The city has been awarded an approximate $3.5 million state grant to reduce groundwater infiltration into the sanitary sewer system, combating the impacts of water runoff that can overwhelm the city’s sewer system and cause “combined sewer overflows” or CSOs.
A chief goal of the $3,566,800 grant is provide better environmental protection for the city by making repairs to an existing, aging sewer line that extends from approximately Winnikee Avenue to High Street paralleling the Fall Kill Creek.
The city has been addressing potential sources of inflow and infiltration within the sanitary sewer collection system and is particularly focused on sewer overflows that discharge into the Hudson River when overcapacity occurs during storm events.
While Poughkeepsie is in compliance with all New York State regulations, the city is working to mitigate combined sewer overflows, and this an integral project in that strategy.
“We are grateful for this generous state grant, as it allows us to continue our work to address Poughkeepsie’s aging infrastructure while lessening our reliance on long-term borrowing in order to do so,” said Mayor Rob Rolison. Limiting long term borrowing continues to be an important aspect of our financial management plan. As prior bond issuances are retired, we look forward to declining debt service costs in coming years, and it is large grants for infrastructure projects like this one that have a tremendous positive impact on our community.”
Much of the City of Poughkeepsie’s sewer system is almost a century old. At the time it was built the best practice method of collecting sanitary sewage, rainwater runoff and industrial wastewater was to combine all of them in one pipe and bring it to the Water Pollution Control Plant. As is common with many waterfront cities around the world, this combined sewer method is still used in the older parts of the city.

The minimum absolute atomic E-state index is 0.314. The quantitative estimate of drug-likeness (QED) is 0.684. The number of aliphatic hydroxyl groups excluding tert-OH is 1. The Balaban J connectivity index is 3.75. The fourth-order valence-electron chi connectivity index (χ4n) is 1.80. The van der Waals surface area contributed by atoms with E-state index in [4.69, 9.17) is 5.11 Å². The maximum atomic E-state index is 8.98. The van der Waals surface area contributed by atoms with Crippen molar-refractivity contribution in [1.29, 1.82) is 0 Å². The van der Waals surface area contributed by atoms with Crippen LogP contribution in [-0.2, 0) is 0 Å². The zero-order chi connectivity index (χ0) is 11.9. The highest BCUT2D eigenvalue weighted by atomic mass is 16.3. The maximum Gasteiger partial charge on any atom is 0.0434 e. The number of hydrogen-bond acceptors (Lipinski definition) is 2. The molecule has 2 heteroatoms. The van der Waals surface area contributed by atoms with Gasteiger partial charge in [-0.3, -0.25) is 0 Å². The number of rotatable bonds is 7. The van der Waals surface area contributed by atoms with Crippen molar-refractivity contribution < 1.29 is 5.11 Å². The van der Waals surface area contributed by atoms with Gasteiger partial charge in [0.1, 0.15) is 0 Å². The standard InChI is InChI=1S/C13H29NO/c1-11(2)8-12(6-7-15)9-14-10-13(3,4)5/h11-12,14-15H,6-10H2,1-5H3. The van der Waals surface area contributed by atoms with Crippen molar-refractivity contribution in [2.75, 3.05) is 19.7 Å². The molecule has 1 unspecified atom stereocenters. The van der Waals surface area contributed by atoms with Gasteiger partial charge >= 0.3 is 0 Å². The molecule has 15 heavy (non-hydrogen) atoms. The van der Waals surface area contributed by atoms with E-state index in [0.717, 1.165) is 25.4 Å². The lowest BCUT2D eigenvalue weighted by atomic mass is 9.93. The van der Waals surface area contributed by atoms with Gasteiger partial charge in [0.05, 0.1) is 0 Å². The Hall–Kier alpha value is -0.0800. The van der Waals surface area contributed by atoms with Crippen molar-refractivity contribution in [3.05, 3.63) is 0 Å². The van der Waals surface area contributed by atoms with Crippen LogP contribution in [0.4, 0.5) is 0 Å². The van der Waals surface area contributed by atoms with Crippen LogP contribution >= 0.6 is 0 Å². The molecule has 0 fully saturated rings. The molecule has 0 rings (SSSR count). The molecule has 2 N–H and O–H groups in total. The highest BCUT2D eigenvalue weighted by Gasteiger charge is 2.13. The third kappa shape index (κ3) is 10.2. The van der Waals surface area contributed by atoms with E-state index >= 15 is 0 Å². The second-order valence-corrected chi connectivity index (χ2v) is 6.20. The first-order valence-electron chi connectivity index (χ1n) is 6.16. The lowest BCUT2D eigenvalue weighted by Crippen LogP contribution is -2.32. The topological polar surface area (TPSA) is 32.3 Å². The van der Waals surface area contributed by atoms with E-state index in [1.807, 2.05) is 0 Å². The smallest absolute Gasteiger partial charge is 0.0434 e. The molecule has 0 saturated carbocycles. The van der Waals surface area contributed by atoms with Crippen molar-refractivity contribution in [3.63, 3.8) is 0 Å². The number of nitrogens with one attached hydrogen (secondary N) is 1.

The city operates under a state permit that regulates the discharge of wastewater from the Water Pollution Control Plant, as well as the discharge of Combined Sewer Overflow (CSO).
This sewer rehabilitation program will reduce the impacts of flooding during strong weather events by repairing, replacing or lining existing mains and manholes, the mayor said.
Mayor Rolison said the city is committed to improving operations at the City’s Waste Pollution Control Plant and eliminating the discharge of combined sewer into the Hudson River. The mayor noted the city already has spent millions of dollar making improvements in the water and sewer systems
“We will continue modernizing our system, in order to provide better environmental protections and use the latest technologies to foster green infrastructure,” Mayor Rolison said.
Last year Mayor Rolison formed a Climate Smart Communities Task Force, which successfully worked to win the city its bronze certification in June 2021 through the state Department of Environmental Conservation program. This important achievement will qualify the city for funding to support future climate-smart actions. The city also was selected as the host community for Cornell University’s fall 2021 Climate-adaptive Design studio. In partnership with Cornell students and DEC’s Hudson River Estuary Program, the community is exploring design alternatives for more climate resilient and connected waterfront areas.